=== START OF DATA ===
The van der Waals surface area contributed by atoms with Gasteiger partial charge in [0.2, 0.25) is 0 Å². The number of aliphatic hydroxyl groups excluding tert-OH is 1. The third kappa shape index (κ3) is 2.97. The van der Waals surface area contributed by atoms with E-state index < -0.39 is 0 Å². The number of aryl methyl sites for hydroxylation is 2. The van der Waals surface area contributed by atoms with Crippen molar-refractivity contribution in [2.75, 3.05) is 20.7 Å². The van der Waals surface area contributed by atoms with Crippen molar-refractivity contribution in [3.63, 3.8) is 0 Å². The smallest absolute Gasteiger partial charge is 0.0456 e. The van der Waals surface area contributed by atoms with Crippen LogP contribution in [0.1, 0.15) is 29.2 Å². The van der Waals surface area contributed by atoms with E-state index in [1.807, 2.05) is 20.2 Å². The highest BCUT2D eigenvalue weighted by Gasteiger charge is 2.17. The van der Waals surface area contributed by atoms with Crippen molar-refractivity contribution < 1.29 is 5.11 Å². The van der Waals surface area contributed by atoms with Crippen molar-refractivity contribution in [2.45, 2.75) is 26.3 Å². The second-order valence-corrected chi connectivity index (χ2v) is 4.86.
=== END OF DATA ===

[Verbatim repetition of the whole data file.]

The van der Waals surface area contributed by atoms with Gasteiger partial charge in [0.2, 0.25) is 0 Å². The number of aliphatic hydroxyl groups excluding tert-OH is 1. The third kappa shape index (κ3) is 2.97. The van der Waals surface area contributed by atoms with E-state index < -0.39 is 0 Å². The number of aryl methyl sites for hydroxylation is 2. The van der Waals surface area contributed by atoms with Crippen molar-refractivity contribution in [2.75, 3.05) is 20.7 Å². The van der Waals surface area contributed by atoms with Crippen molar-refractivity contribution in [3.63, 3.8) is 0 Å². The smallest absolute Gasteiger partial charge is 0.0456 e. The van der Waals surface area contributed by atoms with Crippen LogP contribution in [0.1, 0.15) is 29.2 Å². The van der Waals surface area contributed by atoms with E-state index in [1.807, 2.05) is 20.2 Å². The highest BCUT2D eigenvalue weighted by Gasteiger charge is 2.17. The van der Waals surface area contributed by atoms with Crippen molar-refractivity contribution < 1.29 is 5.11 Å². The van der Waals surface area contributed by atoms with Crippen molar-refractivity contribution in [2.45, 2.75) is 26.3 Å². The second-order valence-corrected chi connectivity index (χ2v) is 4.86.